In a speech earlier this week, President Donald Trump rightfully said countries that do not have the strength to do the difficult things it needs to do to survive will cease to exist. Is this our future?
By Patrick J. Buchanan
“If you’re . . . pathetically weak, the country is going to be overrun with millions of people, and if you’re strong, then you don’t have any heart, that’s a tough dilemma. . . . I’d rather be strong.”
So said President Donald Trump, on issuing his order halting the separation of children from parents caught breaking into the country. Trump’s enemies are celebrating a victory. Yet the issue remains.
Under U.S. law, teenagers and tots cannot be detained for more than 20 days and must be held in the least-restrictive facilities. But if the children cannot be separated from the parents as they await trial, both will have to be released to keep families together.
We are back to “catch and release.”
When that welcome news hits Central America, the migrant stream moving north will become a river that never ceases to flow.
The questions America and the West face might thus be framed:
Is there a liberal, progressive, Christian way to seal a 2,000-mile border, halt millions of migrants from crossing it illegally, and send intruders back whence they came? Or does the preservation of Western nations and peoples require measures from which liberal societies today reflexively recoil?
Does the survival of the West as a civilization require a ruthlessness the West no longer possesses?
Consider what our fathers did to build this country.
The English settlers brought in 600,000 slaves, ethnically cleansed the Indians, joined their cousins in a war to expel the French, then revolted and threw out those cousins to claim all the land to the Mississippi for ourselves.
Jefferson grabbed the vast Louisiana Territory for $15 million from Napoleon, who had no right to sell it. Andrew Jackson drove the Spanish out of Florida, sent the Cherokee packing on the Trail of Tears, and told a dissenting Chief Justice John Marshall where he could go.
Sam Houston tore Texas away from Mexico. “Jimmy” Polk took the Southwest and California in a war Ulysses Grant called “the most unjust ever fought.” When the South declared independence, Lincoln sent a million-man army to march them back in a war that cost 600,000 lives.
William McKinley sent armies and warships to seize Puerto Rico, Hawaii, Guam and the Philippines. The indigenous peoples were not consulted. “God told me to take the Philippines,” said McKinley.
The conquest and colonization of the New World and the creation of the United States and its rise to world power required acts of aggression and war of which many among our elites are ashamed. They exhibit their guilt by tearing down the statues of the men who perpetrated the “crimes” that created America. But of these elites, it may be fairly said: They could never have built a nation like ours.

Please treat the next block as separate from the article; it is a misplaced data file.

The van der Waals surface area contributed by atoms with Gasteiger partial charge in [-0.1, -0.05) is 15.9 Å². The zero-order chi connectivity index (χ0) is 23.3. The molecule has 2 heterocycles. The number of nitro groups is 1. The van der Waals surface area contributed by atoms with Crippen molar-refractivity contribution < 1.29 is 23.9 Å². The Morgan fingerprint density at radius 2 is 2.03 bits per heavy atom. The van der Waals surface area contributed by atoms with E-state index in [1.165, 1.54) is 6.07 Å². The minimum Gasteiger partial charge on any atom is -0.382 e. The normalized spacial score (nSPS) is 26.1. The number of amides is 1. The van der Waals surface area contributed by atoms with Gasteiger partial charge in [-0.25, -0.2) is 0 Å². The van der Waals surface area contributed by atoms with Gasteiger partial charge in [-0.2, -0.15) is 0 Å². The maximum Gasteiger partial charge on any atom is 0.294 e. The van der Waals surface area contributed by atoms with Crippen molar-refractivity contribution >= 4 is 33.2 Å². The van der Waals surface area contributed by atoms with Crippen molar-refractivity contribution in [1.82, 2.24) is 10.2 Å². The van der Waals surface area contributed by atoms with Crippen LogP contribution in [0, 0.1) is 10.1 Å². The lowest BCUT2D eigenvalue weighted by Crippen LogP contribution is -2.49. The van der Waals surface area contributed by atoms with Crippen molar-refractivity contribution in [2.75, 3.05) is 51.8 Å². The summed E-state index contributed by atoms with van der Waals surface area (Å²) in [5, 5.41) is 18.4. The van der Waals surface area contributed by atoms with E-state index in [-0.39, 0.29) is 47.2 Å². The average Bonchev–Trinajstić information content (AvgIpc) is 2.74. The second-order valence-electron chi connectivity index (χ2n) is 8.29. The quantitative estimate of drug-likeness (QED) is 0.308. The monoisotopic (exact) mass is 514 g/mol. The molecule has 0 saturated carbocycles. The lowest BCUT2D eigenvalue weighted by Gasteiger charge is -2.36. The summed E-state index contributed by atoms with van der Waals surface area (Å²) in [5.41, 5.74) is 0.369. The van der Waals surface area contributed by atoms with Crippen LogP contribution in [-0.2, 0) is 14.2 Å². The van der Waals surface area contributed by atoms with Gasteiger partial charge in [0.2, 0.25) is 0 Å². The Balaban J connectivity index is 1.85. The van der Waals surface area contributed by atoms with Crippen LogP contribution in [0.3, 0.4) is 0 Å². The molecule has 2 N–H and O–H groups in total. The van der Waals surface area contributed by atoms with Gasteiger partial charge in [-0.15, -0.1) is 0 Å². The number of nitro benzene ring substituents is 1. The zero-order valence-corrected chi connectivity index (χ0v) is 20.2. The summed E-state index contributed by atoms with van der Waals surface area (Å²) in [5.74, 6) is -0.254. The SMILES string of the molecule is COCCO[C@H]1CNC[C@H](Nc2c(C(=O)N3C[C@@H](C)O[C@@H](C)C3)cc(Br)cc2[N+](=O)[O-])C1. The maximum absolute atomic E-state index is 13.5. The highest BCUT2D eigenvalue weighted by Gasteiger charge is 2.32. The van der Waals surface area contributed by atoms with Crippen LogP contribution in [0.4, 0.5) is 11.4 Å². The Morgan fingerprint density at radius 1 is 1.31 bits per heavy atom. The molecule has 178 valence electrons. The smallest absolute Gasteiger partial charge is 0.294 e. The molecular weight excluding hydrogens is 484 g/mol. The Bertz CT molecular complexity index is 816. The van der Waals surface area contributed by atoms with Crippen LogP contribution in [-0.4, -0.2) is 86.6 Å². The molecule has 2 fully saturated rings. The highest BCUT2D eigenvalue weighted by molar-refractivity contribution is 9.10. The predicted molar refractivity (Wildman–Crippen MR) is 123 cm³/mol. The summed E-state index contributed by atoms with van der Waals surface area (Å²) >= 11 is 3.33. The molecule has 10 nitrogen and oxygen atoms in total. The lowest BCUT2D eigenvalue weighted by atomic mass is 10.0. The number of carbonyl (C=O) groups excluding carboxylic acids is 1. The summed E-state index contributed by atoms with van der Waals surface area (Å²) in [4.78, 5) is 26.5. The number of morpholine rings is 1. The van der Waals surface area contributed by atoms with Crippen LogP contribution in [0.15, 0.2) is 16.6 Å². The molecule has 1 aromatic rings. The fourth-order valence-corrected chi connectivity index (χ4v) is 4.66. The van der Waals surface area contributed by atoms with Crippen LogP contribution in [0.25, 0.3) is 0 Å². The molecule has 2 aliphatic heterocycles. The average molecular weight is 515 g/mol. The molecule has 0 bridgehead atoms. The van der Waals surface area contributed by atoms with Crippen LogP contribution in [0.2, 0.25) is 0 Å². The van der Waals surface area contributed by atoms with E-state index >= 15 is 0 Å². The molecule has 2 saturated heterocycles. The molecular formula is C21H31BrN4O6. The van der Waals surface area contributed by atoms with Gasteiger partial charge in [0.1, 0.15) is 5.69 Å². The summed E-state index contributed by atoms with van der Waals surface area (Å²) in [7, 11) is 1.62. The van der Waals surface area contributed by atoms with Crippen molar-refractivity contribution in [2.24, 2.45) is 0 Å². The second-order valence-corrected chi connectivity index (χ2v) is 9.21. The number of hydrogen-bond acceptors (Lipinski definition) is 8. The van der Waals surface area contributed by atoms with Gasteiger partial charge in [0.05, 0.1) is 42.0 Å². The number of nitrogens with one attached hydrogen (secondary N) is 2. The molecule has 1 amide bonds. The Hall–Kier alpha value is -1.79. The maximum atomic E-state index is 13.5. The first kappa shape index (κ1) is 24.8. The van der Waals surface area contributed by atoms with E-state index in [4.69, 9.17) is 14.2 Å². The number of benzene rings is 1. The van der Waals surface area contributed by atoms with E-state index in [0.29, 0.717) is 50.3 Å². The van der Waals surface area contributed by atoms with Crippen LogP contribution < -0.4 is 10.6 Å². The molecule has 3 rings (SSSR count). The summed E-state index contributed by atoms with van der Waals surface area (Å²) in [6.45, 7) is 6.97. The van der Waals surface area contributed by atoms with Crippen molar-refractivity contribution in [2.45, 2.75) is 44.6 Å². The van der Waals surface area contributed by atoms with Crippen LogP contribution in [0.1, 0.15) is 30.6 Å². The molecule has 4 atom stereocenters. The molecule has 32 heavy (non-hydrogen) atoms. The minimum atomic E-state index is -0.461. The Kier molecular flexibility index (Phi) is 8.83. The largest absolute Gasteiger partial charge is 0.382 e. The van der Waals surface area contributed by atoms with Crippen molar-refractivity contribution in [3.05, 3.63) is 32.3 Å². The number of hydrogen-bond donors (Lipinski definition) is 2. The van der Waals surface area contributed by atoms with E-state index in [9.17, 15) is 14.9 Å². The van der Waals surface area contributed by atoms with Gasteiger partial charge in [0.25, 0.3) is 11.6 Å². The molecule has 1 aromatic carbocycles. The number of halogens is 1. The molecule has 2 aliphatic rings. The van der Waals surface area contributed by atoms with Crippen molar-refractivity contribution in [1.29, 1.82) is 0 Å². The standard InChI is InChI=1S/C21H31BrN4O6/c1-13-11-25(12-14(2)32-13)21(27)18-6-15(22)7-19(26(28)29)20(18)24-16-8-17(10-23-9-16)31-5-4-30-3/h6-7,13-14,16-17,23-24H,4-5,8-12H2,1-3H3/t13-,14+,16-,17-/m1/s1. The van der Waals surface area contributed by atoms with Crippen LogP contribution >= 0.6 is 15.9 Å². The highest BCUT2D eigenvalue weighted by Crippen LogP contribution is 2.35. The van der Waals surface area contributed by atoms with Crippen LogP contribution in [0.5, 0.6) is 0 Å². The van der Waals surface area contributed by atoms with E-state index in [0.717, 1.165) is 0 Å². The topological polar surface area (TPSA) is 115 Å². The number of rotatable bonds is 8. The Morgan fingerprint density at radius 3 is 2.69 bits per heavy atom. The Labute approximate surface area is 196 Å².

Which brings us again to the larger questions.
While our forefathers would have not hesitated to do what was needed to secure our borders and expel intruders, it is not a settled matter as to whether this generation has the will to preserve the West.
Progressives may parade their moral superiority as they cheer the defeat of the “zero tolerance” policy. But they have no solution to the crisis. Indeed, many do not even see it as a crisis because they do not see themselves as belonging to a separate tribe, nation or people threatened by an epochal invasion from the Third World.
They see themselves as belonging to an ideological nation, a nation of ideas, whose mission is to go forth and preach and teach all peoples the gospel of democracy, diversity, and equality.
And this is why the establishment was repudiated in 2016. It was perceived as too elite, too liberal, too weak to secure the borders and repel the invaders.
“If you’re really, really pathetically weak, the country is going to be overrun with millions of people,” said Trump Wednesday. Is he wrong?
Since the Cold War ended with the collapse of the Soviet Union, it has grown apparent that the existential threat to the West comes not from Czar Vladimir’s Russian divisions returning to the Elbe.
The existential threat came from the south.
Half a century ago, Houari Boumedienne, the leader of a poor but militant Algeria, allegedly proclaimed at the United Nations:
“One day, millions of men will leave the Southern Hemisphere to go to the Northern Hemisphere. And they will not go there as friends. Because they will go there to conquer it. And they will conquer it with their sons. The wombs of our women will give us victory.”
This is the existential crisis of the West.
Thus, Trump seeks to build a wall, turn back the intruders, and bring Vladimir Putin back into the Western camp, where Russia belongs. Thus the new populist regime in Rome blocks boats of refugees from landing in Italy. Thus Angela Merkel looks like yesterday, and Viktor Orban like tomorrow.
Patrick Buchanan is a writer, political commentator and presidential candidate. He is the author of The Greatest Comeback: How Richard Nixon Rose From Defeat to Create the New Majority and Suicide of a Superpower: Will America Survive to 2025?
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